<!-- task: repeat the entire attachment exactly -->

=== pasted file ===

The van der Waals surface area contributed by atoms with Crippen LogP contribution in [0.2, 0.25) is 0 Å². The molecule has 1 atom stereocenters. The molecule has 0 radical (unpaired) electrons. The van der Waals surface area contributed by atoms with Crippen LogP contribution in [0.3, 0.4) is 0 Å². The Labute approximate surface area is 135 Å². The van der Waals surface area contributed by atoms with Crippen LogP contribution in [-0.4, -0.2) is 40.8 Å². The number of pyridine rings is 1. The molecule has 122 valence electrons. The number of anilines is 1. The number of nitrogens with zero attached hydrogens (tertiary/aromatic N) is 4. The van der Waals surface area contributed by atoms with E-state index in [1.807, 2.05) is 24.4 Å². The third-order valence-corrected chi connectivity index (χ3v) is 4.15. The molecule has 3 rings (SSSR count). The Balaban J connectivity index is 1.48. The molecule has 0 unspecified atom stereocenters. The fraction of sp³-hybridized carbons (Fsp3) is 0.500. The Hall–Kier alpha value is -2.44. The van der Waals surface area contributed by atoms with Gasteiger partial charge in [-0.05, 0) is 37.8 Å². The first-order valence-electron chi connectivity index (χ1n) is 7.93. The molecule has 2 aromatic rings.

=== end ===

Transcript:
The van der Waals surface area contributed by atoms with Crippen LogP contribution in [0.2, 0.25) is 0 Å². The molecule has 1 atom stereocenters. The molecule has 0 radical (unpaired) electrons. The van der Waals surface area contributed by atoms with Crippen LogP contribution in [0.3, 0.4) is 0 Å². The Labute approximate surface area is 135 Å². The van der Waals surface area contributed by atoms with Crippen LogP contribution in [-0.4, -0.2) is 40.8 Å². The number of pyridine rings is 1. The molecule has 122 valence electrons. The number of anilines is 1. The number of nitrogens with zero attached hydrogens (tertiary/aromatic N) is 4. The van der Waals surface area contributed by atoms with E-state index in [1.807, 2.05) is 24.4 Å². The third-order valence-corrected chi connectivity index (χ3v) is 4.15. The molecule has 3 rings (SSSR count). The Balaban J connectivity index is 1.48. The molecule has 0 unspecified atom stereocenters. The fraction of sp³-hybridized carbons (Fsp3) is 0.500. The Hall–Kier alpha value is -2.44. The van der Waals surface area contributed by atoms with Gasteiger partial charge in [-0.05, 0) is 37.8 Å². The first-order valence-electron chi connectivity index (χ1n) is 7.93. The molecule has 2 aromatic rings.